Centennial Variegated and Meiwa

Temperate Fruit Discussion / Re: Arrayán, Luma apiculata
« on: December 17, 2018, 09:35:09 AM »
Hi Solko,
great to have a Luma chequen, growing in ground. Good to read about its edibility and your confirmation of its hardiness. My plant hasn´t flowered yet, but may be in the next season.
Thank you for the link. I have tried to order from Arven Pepinieres. However, only addresses inside France will be accepted.

Temperate Fruit Discussion / Re: Arrayán, Luma apiculata
« on: December 09, 2018, 04:55:27 AM »
Is this the only cold Hardy myrtaceae you have? What kind of potting medium is being used?
I grow several Luma, Ugni and Myrteola. All are similar hardy and get the same treatment. Young plants grow in peat, with a bit sand. Larger, flowering sized plants, enjoy a more mineral mix. This particular plant grows in a mix of pumice, vulcanite and zeolite, around the original, peat based, root ball.

Temperate Fruit Discussion / Arrayán, Luma apiculata
« on: December 08, 2018, 10:30:33 AM »
Luma apiculata is one of the Chilean Myrtaceae, which is planted worldwide, in many similar climates. This is because of its beauty as a tree and also for its edible fruits. Moreover, it can take some cold and is hardy to USDA Zone 9.

My container grown Arrayán flowered profusely in July, and nearly every flower set fruit. Despite, we had an unusually warm and long summer, the fruits are still not ripe yet. The fruits are slightly soft. However, ripe fruits should be black, not white.

The plant is still outside. Several slight night frosts in November, around -3° C (27°F), did not harm the plant, nor the fruits. If the nights become colder as -6°C (21°F), I will put the plant in the garage. If the day max temperatures will stay prolonged below -6°C (21°F), the plant will be moved in the basement. Because the basement is too dark and too warm, the plant will be moved outside, or in the garage, again, as soon as the weather allows. This worked in the last years. The last winters, the plant spent around a few days, up to two weeks, in the basement. About two or three times, during a winter.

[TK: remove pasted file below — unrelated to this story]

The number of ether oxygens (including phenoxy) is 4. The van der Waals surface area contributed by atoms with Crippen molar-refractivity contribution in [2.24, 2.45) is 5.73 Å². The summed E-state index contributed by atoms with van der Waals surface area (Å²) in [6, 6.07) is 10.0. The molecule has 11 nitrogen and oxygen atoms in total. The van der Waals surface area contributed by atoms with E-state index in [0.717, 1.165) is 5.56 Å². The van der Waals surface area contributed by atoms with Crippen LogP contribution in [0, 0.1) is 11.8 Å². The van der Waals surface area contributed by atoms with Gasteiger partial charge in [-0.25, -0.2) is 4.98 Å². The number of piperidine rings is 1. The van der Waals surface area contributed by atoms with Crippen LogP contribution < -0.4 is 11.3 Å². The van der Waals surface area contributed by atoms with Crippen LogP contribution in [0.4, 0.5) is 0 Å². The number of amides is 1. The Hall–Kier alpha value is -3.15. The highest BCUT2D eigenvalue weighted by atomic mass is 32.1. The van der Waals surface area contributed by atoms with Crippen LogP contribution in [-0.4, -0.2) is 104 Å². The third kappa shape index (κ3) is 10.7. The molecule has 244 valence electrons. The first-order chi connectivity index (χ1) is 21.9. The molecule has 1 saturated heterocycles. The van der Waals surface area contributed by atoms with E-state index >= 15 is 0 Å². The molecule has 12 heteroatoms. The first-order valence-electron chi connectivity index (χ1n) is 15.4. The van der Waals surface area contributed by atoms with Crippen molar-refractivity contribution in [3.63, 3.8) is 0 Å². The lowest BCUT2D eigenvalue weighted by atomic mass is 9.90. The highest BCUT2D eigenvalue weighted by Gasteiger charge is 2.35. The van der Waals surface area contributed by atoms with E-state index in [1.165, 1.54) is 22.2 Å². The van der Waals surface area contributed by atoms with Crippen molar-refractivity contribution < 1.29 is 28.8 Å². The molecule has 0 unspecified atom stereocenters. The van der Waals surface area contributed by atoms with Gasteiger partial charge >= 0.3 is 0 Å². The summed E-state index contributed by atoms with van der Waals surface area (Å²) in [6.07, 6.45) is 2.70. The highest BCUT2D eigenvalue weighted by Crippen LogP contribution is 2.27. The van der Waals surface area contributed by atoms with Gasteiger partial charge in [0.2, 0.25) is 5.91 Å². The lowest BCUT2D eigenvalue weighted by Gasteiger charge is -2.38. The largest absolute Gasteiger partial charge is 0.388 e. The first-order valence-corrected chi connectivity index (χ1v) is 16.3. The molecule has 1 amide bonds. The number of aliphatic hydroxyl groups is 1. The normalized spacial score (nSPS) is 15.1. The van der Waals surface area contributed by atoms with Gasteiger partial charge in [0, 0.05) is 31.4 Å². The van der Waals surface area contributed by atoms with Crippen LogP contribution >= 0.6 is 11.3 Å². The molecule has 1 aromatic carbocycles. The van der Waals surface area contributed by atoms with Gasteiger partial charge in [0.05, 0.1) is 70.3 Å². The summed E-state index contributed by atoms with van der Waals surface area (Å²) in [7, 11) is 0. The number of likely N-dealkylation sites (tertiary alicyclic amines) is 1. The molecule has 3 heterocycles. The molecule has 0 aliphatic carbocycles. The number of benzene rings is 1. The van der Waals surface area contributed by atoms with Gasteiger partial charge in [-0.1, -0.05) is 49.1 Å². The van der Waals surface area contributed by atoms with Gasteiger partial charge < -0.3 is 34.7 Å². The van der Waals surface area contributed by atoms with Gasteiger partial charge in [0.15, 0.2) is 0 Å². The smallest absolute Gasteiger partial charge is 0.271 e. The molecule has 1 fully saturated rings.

Usually, Arrayán ripen in autumn. However, in the web, one can find pictures of ripe fruits and flowers on the same plant. Therefore, I hope the fruits will ripen in spring. I have picked one fruit. At the first glance, the taste was very pleasant. However, a fraction of a second later, almost simultaneously, the fruit was extremely bitter. Definitely unripe and unpalatable.

Tropical Fruit Discussion / Re: Babaco
« on: November 21, 2018, 06:44:22 AM »
Theodor, thank you for your advice. I will watch the stem very carefully for any rot on the base. If necessary, I will try to propagate a cutting. Careful digging, did not yet reveal any rot.

Tropical Fruit Discussion / Re: Babaco
« on: November 19, 2018, 04:16:04 PM »
I have had a Babaco in 2016. It rotted in winter, even kept fairly dry and frost free, on a window in a cool room. This year, a new plant was planted in the garden, where it did very well during summer. In October, it was potted for the winter. Since then, I have watered only very sparingly and the plant is starting to shed its leaves. How dry can Babaco be kept, leafless in a cool room, during winter? I plan to plant it in ground again, in spring.

Citrus General Discussion / Re: Snek ́s citrus container plantation
« on: November 09, 2018, 03:34:18 AM »
Snek, you are the champion. Leaving everyone else far behind. You show what is possible. Even in a not so favorable climate and with limited space and resources. After reading your posts, I always have the desire to buy more citrus trees. Never thought, how fruitful and rewarding citrus in container can be.

Citrus General Discussion / Re: Oroblanco
« on: November 03, 2018, 05:29:22 PM »
Don't you want to try to induce flowering?
I don´t have the skills, doing it.
If you cut these "early flowering" grapefruits after first year flower to just few centimeters  above the soil level  , they will again flower  next year on the tops of the shoots emerging below the cut.
That sounds incredible. Imagine, if you cut every year. What you will get in 20 years?

Citrus General Discussion / Re: Oroblanco